On his way to a tour stop in Kansas City, ubiquitous rapper 50 Cent called The Pitch to discuss his upcoming movie, his literary taste, his politics, and why the rapper turned mogul still considers himself a work in progress.
The Pitch: The Internet is on fire with news about your weight loss for your upcoming movie role in Things Fall Apart.
50 Cent: I'm sure it's a shock and surprise to everyone that I'd commit to a project like that. Because I'm consistent within hip-hop culture and constantly around some sort of public event, it was a surprise. I was really looking for a project like this. A friend of mine actually died of cancer. He was a friend — a best friend — who lived across the street from me. It's a really relevant issue considering one of eight people die of some sort of cancer.
How has your experience as a rap artist helped you as an actor?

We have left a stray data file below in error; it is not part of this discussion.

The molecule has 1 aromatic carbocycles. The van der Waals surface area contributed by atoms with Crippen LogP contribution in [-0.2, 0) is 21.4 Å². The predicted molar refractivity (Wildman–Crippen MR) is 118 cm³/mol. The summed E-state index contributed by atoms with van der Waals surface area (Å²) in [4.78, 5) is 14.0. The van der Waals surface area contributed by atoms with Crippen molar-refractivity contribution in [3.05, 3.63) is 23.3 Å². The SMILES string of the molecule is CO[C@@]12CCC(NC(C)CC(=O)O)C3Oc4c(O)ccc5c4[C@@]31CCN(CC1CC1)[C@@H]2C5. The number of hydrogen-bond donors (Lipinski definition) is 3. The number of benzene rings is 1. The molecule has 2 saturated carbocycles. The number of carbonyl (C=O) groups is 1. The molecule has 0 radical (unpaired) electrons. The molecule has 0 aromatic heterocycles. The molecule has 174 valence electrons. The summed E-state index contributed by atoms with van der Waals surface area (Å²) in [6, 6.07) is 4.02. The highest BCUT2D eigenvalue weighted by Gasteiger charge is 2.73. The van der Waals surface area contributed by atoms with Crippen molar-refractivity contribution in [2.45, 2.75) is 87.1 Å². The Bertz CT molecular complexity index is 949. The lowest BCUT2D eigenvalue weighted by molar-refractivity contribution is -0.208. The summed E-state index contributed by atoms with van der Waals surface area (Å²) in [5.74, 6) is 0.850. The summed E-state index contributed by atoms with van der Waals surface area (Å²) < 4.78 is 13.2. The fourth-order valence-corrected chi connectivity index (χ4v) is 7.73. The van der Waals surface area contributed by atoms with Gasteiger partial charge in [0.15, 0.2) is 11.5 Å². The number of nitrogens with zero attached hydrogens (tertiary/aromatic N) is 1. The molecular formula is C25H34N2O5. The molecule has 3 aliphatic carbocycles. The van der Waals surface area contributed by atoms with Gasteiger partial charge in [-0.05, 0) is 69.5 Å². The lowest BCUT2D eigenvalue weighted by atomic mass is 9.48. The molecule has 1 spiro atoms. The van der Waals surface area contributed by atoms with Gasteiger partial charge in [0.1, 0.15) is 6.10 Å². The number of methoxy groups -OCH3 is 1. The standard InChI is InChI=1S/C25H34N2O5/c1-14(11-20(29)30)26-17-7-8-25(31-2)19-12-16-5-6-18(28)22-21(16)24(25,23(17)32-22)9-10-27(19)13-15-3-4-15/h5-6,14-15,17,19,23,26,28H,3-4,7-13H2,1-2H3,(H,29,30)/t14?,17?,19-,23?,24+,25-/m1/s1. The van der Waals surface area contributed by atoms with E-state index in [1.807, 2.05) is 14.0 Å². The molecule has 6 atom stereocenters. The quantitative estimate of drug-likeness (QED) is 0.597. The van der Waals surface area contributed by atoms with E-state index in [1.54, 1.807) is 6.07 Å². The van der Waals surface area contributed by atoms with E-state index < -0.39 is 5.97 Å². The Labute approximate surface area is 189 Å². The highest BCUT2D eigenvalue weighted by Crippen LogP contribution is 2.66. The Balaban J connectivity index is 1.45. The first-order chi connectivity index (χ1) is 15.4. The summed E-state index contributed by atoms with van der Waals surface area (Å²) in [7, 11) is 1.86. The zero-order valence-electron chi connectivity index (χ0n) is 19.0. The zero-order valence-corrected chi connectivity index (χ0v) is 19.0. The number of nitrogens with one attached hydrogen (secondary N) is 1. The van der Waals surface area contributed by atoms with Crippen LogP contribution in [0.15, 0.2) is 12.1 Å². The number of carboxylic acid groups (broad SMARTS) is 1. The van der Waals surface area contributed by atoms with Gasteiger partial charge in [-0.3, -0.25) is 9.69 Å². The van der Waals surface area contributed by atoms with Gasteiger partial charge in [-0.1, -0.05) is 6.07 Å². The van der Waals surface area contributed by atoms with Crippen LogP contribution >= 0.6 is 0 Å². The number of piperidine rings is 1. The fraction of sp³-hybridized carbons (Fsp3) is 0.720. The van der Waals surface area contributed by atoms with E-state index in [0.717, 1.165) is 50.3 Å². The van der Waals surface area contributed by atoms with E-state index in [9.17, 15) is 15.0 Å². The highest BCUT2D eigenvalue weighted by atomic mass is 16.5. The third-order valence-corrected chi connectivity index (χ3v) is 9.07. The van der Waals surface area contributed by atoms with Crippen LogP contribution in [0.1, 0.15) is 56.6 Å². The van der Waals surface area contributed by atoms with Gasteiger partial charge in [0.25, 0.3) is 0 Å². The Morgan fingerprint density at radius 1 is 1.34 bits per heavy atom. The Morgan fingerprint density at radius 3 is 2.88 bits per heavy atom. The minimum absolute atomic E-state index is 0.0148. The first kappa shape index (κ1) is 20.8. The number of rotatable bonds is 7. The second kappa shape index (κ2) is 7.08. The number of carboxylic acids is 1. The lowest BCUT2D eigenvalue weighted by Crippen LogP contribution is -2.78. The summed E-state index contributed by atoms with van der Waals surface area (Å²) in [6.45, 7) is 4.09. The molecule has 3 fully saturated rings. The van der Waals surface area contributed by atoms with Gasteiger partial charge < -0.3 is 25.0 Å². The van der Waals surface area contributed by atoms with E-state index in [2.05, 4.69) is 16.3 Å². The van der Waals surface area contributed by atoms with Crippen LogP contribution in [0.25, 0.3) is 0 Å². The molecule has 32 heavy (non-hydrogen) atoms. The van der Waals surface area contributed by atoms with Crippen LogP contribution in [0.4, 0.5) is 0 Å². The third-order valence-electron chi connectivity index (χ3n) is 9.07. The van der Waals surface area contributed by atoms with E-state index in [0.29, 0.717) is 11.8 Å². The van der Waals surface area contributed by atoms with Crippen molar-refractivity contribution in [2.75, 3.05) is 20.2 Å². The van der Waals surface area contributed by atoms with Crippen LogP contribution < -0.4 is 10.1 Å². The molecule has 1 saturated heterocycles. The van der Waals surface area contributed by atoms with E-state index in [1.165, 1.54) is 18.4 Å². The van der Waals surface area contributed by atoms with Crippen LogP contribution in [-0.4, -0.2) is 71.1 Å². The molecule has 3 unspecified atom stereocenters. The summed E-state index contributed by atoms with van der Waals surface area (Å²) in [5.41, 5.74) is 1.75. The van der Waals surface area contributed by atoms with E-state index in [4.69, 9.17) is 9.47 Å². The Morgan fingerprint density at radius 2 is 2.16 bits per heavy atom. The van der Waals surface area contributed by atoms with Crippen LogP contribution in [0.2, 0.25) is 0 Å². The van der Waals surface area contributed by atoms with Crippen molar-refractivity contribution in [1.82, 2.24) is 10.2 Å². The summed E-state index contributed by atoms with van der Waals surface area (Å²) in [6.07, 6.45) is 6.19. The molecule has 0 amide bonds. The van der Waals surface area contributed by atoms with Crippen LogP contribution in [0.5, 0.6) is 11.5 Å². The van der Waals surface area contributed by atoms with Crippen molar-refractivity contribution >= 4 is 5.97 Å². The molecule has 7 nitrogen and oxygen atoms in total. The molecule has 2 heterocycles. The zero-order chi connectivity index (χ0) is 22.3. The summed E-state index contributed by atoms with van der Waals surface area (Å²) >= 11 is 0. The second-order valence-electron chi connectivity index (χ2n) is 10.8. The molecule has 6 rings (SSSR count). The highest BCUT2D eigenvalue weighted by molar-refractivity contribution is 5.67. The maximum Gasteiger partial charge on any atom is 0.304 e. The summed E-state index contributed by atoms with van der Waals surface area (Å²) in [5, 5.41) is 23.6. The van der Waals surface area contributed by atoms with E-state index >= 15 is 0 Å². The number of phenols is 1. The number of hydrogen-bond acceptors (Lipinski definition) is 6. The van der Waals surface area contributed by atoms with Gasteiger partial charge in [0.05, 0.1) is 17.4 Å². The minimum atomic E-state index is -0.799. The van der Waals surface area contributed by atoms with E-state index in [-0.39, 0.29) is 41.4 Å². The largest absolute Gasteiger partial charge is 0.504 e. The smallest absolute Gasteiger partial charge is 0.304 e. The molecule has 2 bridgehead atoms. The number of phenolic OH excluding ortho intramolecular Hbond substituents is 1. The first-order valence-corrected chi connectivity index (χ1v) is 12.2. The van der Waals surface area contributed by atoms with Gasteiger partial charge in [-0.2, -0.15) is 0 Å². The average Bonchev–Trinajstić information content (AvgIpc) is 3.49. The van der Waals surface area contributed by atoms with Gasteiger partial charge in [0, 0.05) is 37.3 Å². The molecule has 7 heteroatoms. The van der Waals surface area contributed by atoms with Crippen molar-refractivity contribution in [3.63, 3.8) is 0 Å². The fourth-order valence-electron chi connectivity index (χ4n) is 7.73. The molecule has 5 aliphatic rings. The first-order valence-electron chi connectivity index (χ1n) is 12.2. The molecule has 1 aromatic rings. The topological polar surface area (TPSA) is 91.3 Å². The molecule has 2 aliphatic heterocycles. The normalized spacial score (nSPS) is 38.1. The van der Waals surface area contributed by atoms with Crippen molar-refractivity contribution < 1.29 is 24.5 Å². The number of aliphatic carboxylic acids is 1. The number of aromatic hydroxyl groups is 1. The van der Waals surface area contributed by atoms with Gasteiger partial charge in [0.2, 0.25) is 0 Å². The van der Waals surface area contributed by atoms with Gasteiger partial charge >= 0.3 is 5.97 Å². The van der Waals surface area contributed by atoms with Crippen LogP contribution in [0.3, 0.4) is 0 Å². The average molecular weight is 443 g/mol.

I developed a comfort in entertainment. It's like performing in front of 30,000, 40,000 people — you get used to it. But going to the actual film process from there is a challenge. It's a totally different process, of creating a good film, from creating a good record.
Rap careers come and go. What has separated you from other artists with short-lived careers?
The majority of rappers will have one great song, but they're not marketable to the point to be successful, or they don't have a passion or interest in business. For me, I learned a lot in the actual music business from knowing I don't know everything.
There are lots of young artists in Kansas City trying to make a name in a city that's not always receptive to hip-hop. Any advice?
My advice would be to write your perspective. They'll have a moment. There's always a time period that separates you from everything else. The things I wrote in Get Rich or Die Tryin' were genuine. Get Rich or Die Tryin' changed everyone's mind. People weren't afraid to invest in an artist with aggressive content. Then you could say the craziest things you wanted to. And everyone's perspective changed.